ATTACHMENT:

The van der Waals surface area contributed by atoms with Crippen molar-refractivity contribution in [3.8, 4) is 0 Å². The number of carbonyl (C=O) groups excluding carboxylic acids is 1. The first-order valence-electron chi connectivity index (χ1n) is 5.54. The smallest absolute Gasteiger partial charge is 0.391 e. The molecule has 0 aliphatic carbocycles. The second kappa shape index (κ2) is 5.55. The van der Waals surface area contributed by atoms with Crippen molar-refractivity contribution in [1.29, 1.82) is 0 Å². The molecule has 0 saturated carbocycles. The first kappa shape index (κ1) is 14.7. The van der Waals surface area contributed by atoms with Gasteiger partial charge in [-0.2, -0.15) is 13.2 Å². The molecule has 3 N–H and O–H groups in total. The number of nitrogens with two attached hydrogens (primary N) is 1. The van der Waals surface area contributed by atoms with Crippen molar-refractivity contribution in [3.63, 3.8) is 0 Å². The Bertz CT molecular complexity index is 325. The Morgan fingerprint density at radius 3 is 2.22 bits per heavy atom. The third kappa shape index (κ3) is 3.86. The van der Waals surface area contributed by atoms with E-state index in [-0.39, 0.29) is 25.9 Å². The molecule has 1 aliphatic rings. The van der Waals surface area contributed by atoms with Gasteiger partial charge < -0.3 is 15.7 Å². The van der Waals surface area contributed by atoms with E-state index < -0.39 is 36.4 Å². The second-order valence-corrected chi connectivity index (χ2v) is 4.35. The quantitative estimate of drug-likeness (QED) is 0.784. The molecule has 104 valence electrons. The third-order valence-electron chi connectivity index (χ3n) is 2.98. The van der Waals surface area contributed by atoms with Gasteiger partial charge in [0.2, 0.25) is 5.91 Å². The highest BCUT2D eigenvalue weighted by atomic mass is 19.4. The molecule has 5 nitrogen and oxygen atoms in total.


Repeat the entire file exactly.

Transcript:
The van der Waals surface area contributed by atoms with Crippen molar-refractivity contribution in [3.8, 4) is 0 Å². The number of carbonyl (C=O) groups excluding carboxylic acids is 1. The first-order valence-electron chi connectivity index (χ1n) is 5.54. The smallest absolute Gasteiger partial charge is 0.391 e. The molecule has 0 aliphatic carbocycles. The second kappa shape index (κ2) is 5.55. The van der Waals surface area contributed by atoms with Crippen molar-refractivity contribution in [1.29, 1.82) is 0 Å². The molecule has 0 saturated carbocycles. The first kappa shape index (κ1) is 14.7. The van der Waals surface area contributed by atoms with Gasteiger partial charge in [-0.2, -0.15) is 13.2 Å². The molecule has 3 N–H and O–H groups in total. The number of nitrogens with two attached hydrogens (primary N) is 1. The van der Waals surface area contributed by atoms with Crippen molar-refractivity contribution in [3.63, 3.8) is 0 Å². The Bertz CT molecular complexity index is 325. The Morgan fingerprint density at radius 3 is 2.22 bits per heavy atom. The third kappa shape index (κ3) is 3.86. The van der Waals surface area contributed by atoms with E-state index in [-0.39, 0.29) is 25.9 Å². The molecule has 1 aliphatic rings. The van der Waals surface area contributed by atoms with Gasteiger partial charge < -0.3 is 15.7 Å². The van der Waals surface area contributed by atoms with E-state index < -0.39 is 36.4 Å². The second-order valence-corrected chi connectivity index (χ2v) is 4.35. The quantitative estimate of drug-likeness (QED) is 0.784. The molecule has 104 valence electrons. The third-order valence-electron chi connectivity index (χ3n) is 2.98. The van der Waals surface area contributed by atoms with Gasteiger partial charge in [0.2, 0.25) is 5.91 Å². The highest BCUT2D eigenvalue weighted by atomic mass is 19.4. The molecule has 5 nitrogen and oxygen atoms in total.